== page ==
With autonomous driving inching closer, cars are incorporating digital user interfaces, in-car LTE, and data utilization through cloud services. ABI Research forecasts more than 143 million operating system (OS) solutions will ship in 2021 to support the software-defined car cockpits, or automotive head units that support cluster displays and in-vehicle infotainment. As the competitive landscape widens, both proprietary and open source solutions providers, including Google’s Android, Intel’s Wind River, and Blackberry’s QNX, continue to battle for design wins.
“Increasingly, OEMs and software companies are collaborating directly to create automotive software solutions,” says Susan Beardslee, Senior Analyst at ABI Research. “Alibaba and SAIC’s recent car demo using the Alipay system shows just how involved OEMs now are in the sourcing and development of OS and software solutions. Some are even developing expertise in-house to drive ownership of the software stack and provide greater leverage, brand value, user experience, and ultimately, value-added services.”
Google’s Open Automotive Alliance won over nearly 50 automotive OEMs, all of which joined a partnership promoting Android integration. The GENIVI Alliance open source software architecture for infotainment includes a number of compliant solutions from automotive Tier 1s like Aisin, Continental, Delphi, Harman, Magneti Marelli, and Visteon. Qualcomm recently partnered with Google and unveiled plans for an Android Nougat-based car platform. Though still in the developer preview stage, the open source solution is working its way deeper into the car, with potential body and information system support creating a new dynamic for software-defined models.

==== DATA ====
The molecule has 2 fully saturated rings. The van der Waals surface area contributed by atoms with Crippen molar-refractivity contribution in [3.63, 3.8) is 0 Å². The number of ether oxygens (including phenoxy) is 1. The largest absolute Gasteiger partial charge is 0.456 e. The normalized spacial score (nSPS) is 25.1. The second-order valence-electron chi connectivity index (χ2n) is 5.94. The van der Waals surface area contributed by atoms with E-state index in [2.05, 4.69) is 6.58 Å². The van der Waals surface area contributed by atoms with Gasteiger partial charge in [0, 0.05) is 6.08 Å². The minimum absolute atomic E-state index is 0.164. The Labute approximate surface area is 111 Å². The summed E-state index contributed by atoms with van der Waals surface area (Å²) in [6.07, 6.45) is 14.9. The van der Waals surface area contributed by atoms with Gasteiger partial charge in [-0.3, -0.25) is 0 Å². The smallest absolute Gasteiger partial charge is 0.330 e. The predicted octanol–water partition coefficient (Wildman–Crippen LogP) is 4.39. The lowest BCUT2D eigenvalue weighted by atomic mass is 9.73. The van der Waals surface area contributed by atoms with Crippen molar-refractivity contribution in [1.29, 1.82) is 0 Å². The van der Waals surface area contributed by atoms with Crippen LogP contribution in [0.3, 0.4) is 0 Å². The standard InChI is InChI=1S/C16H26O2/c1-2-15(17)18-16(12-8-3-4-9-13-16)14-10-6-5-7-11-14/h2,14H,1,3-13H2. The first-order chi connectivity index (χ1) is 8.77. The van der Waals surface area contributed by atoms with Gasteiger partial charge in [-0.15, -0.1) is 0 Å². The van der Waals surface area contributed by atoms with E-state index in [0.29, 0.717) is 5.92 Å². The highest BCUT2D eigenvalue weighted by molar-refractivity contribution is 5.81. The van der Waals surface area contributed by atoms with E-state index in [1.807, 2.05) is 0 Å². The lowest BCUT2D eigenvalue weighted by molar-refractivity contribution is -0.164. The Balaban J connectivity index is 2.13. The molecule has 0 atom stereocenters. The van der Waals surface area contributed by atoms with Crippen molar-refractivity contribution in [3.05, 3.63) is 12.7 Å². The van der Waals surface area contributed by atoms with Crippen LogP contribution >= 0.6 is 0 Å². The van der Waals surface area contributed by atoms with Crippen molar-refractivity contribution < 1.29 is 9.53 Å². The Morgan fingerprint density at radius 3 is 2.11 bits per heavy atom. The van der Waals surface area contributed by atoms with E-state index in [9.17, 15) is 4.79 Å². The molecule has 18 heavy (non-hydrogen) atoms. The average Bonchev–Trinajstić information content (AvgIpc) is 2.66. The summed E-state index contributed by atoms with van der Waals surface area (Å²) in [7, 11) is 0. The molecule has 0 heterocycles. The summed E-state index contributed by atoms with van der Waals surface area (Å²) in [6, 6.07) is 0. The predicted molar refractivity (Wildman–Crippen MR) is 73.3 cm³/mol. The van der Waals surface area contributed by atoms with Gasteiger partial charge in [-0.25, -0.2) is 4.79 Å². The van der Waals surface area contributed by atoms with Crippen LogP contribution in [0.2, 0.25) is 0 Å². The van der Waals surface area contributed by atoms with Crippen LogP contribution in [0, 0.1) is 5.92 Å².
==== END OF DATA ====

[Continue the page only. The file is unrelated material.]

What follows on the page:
It will be Android’s first “turn-key platform”, capable of common vehicle operations. Yet, though car OEMs like Audi, BMW, Kia, and Toyota Motor, currently use Google’s Android Auto technology for search, map, and other functions, ABI Research predicts Android N will likely not appear in cars before 2020.
“The connected car solutions form a fragmented competitive landscape, with established players like QNX Green Hills and Mentor Graphics already well-positioned in this space,” concludes Beardslee. “There are security concerns with any open source solution, such as potential threats from hackers compromising mission-critical operations, like a car’s brake or acceleration function. As proprietary and open source solutions continue to duke it out for design wins, there will be a continual need for collaboration and business models conducive to the diversity of customer needs and evolving use cases.”
These findings are from ABI Research’s Automotive Operating Systems and Software Trends. This report is part of the company’s Automotive, Smart Mobility, & Transportation sector, which includes research, data, and analyst insights.
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